Stocks resume rally on economy, oil gains

By Walter Brandimarte

NEW YORK (BestGrowthStock) – World stocks rallied in the first trading session of 2011 on Monday on stronger global manufacturing data, while oil closed at a 27-month high as the improved growth outlook increased demand expectations.

U.S. Treasuries prices fell as the manufacturing numbers — which followed positive U.S. economic data last week — suggested the world recovery continues to gain momentum, encouraging investors to take on more risk.

The Institute for Supply Management said U.S. manufacturing grew for a 17th straight month following news of faster growth in European manufacturing as well.

In another recent positive report, China’s factory inflation slowed in December, removing some pressure from the Chinese central bank to slow the economy.

The three main U.S. stock indexes jumped more than 0.8 percent on the data, back to September 2008 levels before the fall of Lehman Brothers. Asia was also headed to a positive start, with Japan’s Nikkei futures traded in Chicago rising 135 points to 10,365.

“There is a lot of money in cash, a lot of money in bonds that would like out of bonds. It’s only natural, with the economic improvement, it’s finding its way to equities,” said Stephen Massocca, managing director at Wedbush Morgan in San Francisco.

The big test for the U.S. economy comes on Friday, when the government will publish its widely watched nonfarm payrolls report.

The Dow Jones industrial average (.DJI: ) ended up 93.24 points, or 0.81 percent, at 11,670.75, while the Standard & Poor’s 500 Index (.SPX: ) jumped 14.25 points, or 1.13 percent, to 1,271.89. The Nasdaq Composite Index (.IXIC: ) closed up 38.65 points, or 1.46 percent, at 2,691.52.

In Europe, the FTSEurofirst 300 index (.FTEU3: ) of top stocks finished 0.95 percent higher at 1,132.30 on a broad rally, led by construction and industrial shares. Trading was thin, with markets closed in Britain and parts of Asia.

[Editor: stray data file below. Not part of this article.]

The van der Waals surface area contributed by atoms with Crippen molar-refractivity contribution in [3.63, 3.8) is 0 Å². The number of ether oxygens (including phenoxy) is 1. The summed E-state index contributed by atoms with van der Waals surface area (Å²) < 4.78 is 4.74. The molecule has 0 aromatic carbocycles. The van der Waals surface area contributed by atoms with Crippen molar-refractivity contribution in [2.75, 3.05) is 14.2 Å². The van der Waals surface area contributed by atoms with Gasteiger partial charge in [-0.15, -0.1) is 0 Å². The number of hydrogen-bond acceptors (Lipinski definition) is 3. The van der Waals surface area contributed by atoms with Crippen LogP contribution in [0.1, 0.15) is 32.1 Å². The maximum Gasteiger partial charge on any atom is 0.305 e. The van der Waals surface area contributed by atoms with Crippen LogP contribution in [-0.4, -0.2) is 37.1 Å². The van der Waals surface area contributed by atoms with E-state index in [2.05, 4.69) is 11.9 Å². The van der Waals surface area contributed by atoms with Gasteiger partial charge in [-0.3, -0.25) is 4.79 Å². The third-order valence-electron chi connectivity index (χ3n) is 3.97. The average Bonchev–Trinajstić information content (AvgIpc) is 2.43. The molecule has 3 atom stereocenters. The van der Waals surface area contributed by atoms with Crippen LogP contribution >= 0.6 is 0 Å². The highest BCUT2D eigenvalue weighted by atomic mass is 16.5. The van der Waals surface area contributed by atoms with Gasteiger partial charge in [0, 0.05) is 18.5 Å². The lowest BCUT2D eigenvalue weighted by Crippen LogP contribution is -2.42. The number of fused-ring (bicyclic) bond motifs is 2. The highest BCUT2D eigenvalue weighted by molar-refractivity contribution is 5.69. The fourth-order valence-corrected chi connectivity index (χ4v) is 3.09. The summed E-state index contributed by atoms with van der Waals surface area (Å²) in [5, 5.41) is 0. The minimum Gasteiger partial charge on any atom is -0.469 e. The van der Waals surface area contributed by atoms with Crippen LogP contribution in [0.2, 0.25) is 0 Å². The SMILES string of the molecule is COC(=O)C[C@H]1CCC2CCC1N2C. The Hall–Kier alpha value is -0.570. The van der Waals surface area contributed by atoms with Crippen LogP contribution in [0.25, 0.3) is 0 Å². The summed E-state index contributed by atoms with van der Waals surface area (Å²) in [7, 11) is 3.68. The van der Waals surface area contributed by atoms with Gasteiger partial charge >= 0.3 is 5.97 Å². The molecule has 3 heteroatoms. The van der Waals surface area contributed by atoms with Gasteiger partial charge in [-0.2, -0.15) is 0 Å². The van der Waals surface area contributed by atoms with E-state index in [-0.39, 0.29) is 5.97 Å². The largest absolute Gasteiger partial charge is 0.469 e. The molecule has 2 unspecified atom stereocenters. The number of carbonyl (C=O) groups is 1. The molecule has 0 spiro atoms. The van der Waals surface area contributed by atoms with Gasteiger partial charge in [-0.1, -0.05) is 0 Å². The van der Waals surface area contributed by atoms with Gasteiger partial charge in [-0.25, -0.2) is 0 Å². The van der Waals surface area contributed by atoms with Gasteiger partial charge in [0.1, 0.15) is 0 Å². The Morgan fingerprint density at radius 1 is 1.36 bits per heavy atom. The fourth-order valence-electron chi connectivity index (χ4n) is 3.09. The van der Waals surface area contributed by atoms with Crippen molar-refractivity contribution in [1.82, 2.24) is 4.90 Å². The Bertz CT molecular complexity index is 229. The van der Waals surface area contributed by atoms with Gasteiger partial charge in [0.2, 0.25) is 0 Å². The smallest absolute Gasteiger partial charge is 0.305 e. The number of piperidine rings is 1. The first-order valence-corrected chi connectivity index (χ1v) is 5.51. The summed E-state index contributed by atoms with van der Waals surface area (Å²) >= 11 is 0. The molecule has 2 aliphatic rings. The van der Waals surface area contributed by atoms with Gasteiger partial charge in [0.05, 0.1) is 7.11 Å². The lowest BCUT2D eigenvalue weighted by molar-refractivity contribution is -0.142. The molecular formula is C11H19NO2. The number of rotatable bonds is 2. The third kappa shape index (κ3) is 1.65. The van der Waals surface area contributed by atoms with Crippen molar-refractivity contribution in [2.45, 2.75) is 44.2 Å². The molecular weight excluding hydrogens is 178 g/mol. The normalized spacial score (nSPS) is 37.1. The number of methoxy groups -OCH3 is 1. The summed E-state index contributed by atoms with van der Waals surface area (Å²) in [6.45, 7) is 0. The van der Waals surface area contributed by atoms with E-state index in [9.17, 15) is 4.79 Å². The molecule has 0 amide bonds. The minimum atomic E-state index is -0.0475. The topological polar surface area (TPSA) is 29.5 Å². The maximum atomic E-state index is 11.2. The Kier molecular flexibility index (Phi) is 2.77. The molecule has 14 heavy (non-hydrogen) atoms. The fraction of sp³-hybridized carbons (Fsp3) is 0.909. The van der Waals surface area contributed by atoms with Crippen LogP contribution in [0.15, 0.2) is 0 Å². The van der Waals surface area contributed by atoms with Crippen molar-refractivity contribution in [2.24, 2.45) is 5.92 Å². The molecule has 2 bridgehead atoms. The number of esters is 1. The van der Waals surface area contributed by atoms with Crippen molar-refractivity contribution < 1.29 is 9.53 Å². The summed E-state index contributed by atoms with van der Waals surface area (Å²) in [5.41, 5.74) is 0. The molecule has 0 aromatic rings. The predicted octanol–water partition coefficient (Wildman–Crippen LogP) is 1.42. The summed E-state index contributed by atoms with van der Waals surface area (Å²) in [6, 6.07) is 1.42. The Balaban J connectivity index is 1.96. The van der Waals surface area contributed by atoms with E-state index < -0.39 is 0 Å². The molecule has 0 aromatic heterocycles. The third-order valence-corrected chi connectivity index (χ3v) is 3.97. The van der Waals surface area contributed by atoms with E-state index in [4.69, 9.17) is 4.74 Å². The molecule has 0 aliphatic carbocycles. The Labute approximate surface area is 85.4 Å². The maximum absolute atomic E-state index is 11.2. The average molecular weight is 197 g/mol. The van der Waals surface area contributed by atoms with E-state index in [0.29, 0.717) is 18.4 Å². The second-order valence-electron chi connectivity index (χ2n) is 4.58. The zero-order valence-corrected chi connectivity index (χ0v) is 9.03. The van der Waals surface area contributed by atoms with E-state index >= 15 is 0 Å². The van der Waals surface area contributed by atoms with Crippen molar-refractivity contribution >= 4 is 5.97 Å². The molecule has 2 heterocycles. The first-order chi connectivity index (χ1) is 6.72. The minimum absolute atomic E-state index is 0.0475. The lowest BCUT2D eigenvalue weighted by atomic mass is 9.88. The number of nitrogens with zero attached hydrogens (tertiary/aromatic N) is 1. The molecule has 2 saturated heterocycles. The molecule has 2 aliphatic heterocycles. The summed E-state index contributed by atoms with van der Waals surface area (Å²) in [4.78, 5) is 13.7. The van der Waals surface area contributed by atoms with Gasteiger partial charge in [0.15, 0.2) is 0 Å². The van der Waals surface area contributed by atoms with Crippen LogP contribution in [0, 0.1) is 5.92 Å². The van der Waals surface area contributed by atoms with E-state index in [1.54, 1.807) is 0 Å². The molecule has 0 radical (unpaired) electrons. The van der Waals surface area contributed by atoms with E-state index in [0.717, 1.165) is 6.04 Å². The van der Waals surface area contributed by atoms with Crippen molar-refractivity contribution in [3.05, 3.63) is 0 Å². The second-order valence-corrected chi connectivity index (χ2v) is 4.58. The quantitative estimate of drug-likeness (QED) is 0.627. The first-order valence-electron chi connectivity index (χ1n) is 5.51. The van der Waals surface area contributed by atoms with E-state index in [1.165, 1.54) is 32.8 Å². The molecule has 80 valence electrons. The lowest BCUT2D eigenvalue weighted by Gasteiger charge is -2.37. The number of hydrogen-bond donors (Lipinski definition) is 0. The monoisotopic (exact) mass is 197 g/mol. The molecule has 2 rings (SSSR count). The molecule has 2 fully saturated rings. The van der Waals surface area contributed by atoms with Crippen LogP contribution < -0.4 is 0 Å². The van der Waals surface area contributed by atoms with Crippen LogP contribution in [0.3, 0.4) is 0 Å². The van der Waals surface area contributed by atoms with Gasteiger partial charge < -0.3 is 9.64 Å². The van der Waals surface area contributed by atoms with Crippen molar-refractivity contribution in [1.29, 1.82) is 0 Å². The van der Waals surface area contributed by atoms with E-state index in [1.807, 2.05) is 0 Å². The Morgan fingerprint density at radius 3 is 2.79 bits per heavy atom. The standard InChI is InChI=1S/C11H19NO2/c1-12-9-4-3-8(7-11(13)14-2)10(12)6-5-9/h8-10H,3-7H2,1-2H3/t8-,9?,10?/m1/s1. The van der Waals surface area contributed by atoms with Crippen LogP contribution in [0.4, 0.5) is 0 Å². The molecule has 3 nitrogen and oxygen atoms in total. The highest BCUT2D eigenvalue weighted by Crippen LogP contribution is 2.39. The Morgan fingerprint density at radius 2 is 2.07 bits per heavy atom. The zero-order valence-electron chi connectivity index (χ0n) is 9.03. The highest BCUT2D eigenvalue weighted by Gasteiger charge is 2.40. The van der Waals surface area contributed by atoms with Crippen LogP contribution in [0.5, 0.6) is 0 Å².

The MSCI All-Country World Index (.MIWD00000PUS: ) rose 0.67 percent, after finishing 2010 with gains of 10 percent, back to its strongest level since September 2008.

Emerging market stocks jumped 1.05 percent, according to another MSCI index (.MSCIEF: ).

Oil extended its rally on optimism the global economic recovery was gaining momentum. U.S. crude futures rose 17 cents to $91.55 a barrel, their highest close since October 3, 2008.

EURO STARTS LOWER

The euro started the first trading day of 2011 lower and analysts said it is likely to extend its downtrend as investors avoided the single currency due to nagging concerns about the euro-zone debt crisis.

“The euro is trading with a heavier tone. I think traders are trying to cut back their exposure on the euro as volumes normalize and given continued problems in the euro zone,” said Omer Esiner, chief market analyst at Commonwealth Foreign Exchange in Washington.

The euro was down 0.13 percent at $1.3359 from a previous session close of $1.3377, after hitting a session low around $1.3251.

The dollar rose 0.19 percent against a basket of major currencies, according to the U.S. Dollar Index (.DXY: ). Against the Japanese yen, it gained 0.71 percent at 81.73.

Also supporting dollar gains was a rise in U.S. Treasury yields resulting from investors’ renewed appetite for risk.

The benchmark 10-year U.S. Treasury note lost 12/32 in price, sending its yield up to 3.3343 percent.

Gold prices closed 0.38 percent lower at $1,414.00.

(Additional reporting by Chuck Mikolajczak, Gertrude Chavez-Dreyfuss, and Emily Flitter in New York, Nigel Stephenson in London; Editing by Kenneth Barry and Dan Grebler)

Stocks resume rally on economy, oil gains